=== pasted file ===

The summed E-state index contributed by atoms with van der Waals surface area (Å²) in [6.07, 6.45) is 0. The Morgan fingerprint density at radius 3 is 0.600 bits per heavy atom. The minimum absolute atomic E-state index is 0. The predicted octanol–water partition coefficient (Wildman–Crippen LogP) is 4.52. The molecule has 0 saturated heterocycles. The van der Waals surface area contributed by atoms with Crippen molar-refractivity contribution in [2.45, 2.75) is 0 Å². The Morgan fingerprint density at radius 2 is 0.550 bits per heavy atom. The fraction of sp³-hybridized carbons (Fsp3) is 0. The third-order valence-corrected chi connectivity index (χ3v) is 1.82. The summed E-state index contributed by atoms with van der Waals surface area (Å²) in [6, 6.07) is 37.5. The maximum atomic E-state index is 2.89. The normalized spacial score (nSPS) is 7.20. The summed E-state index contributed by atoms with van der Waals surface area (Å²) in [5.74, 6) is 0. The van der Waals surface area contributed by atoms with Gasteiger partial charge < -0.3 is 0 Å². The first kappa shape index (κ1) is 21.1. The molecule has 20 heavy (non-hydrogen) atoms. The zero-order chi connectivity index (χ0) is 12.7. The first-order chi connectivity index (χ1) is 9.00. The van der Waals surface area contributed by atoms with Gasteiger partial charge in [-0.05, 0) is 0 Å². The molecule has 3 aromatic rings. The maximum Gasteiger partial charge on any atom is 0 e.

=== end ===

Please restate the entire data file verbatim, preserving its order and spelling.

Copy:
The summed E-state index contributed by atoms with van der Waals surface area (Å²) in [6.07, 6.45) is 0. The Morgan fingerprint density at radius 3 is 0.600 bits per heavy atom. The minimum absolute atomic E-state index is 0. The predicted octanol–water partition coefficient (Wildman–Crippen LogP) is 4.52. The molecule has 0 saturated heterocycles. The van der Waals surface area contributed by atoms with Crippen molar-refractivity contribution in [2.45, 2.75) is 0 Å². The Morgan fingerprint density at radius 2 is 0.550 bits per heavy atom. The fraction of sp³-hybridized carbons (Fsp3) is 0. The third-order valence-corrected chi connectivity index (χ3v) is 1.82. The summed E-state index contributed by atoms with van der Waals surface area (Å²) in [6, 6.07) is 37.5. The maximum atomic E-state index is 2.89. The normalized spacial score (nSPS) is 7.20. The summed E-state index contributed by atoms with van der Waals surface area (Å²) in [5.74, 6) is 0. The van der Waals surface area contributed by atoms with Gasteiger partial charge < -0.3 is 0 Å². The first kappa shape index (κ1) is 21.1. The molecule has 20 heavy (non-hydrogen) atoms. The zero-order chi connectivity index (χ0) is 12.7. The first-order chi connectivity index (χ1) is 9.00. The van der Waals surface area contributed by atoms with Gasteiger partial charge in [-0.05, 0) is 0 Å². The molecule has 3 aromatic rings. The maximum Gasteiger partial charge on any atom is 0 e.